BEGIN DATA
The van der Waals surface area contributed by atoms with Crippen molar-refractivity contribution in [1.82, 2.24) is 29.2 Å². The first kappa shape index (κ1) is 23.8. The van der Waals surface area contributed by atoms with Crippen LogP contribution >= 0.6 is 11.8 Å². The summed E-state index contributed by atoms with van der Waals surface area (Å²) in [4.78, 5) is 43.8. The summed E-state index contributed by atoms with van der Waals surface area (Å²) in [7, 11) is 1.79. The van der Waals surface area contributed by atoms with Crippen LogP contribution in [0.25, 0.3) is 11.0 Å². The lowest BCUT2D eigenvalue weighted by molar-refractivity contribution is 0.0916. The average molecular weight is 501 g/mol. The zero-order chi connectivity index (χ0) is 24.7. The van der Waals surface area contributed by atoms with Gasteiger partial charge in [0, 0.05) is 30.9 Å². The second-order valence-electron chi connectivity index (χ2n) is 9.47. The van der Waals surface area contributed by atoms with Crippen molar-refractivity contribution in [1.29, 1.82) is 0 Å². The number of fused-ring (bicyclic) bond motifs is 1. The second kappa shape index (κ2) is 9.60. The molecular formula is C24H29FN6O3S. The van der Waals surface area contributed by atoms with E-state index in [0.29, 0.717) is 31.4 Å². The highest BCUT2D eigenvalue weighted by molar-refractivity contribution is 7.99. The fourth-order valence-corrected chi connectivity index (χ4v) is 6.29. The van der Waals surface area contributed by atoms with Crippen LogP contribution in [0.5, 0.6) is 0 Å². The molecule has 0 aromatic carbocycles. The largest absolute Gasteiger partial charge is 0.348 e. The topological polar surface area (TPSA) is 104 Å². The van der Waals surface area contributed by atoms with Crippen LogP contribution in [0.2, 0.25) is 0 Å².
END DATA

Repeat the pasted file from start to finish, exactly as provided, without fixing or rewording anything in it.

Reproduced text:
The van der Waals surface area contributed by atoms with Crippen molar-refractivity contribution in [1.82, 2.24) is 29.2 Å². The first kappa shape index (κ1) is 23.8. The van der Waals surface area contributed by atoms with Crippen LogP contribution >= 0.6 is 11.8 Å². The summed E-state index contributed by atoms with van der Waals surface area (Å²) in [4.78, 5) is 43.8. The summed E-state index contributed by atoms with van der Waals surface area (Å²) in [7, 11) is 1.79. The van der Waals surface area contributed by atoms with Crippen LogP contribution in [0.25, 0.3) is 11.0 Å². The lowest BCUT2D eigenvalue weighted by molar-refractivity contribution is 0.0916. The average molecular weight is 501 g/mol. The zero-order chi connectivity index (χ0) is 24.7. The van der Waals surface area contributed by atoms with Gasteiger partial charge in [0, 0.05) is 30.9 Å². The second-order valence-electron chi connectivity index (χ2n) is 9.47. The van der Waals surface area contributed by atoms with Crippen molar-refractivity contribution in [1.29, 1.82) is 0 Å². The number of fused-ring (bicyclic) bond motifs is 1. The second kappa shape index (κ2) is 9.60. The molecular formula is C24H29FN6O3S. The van der Waals surface area contributed by atoms with E-state index in [0.29, 0.717) is 31.4 Å². The highest BCUT2D eigenvalue weighted by molar-refractivity contribution is 7.99. The fourth-order valence-corrected chi connectivity index (χ4v) is 6.29. The van der Waals surface area contributed by atoms with Crippen LogP contribution in [0.5, 0.6) is 0 Å². The molecule has 0 aromatic carbocycles. The largest absolute Gasteiger partial charge is 0.348 e. The topological polar surface area (TPSA) is 104 Å². The van der Waals surface area contributed by atoms with Crippen LogP contribution in [0.2, 0.25) is 0 Å².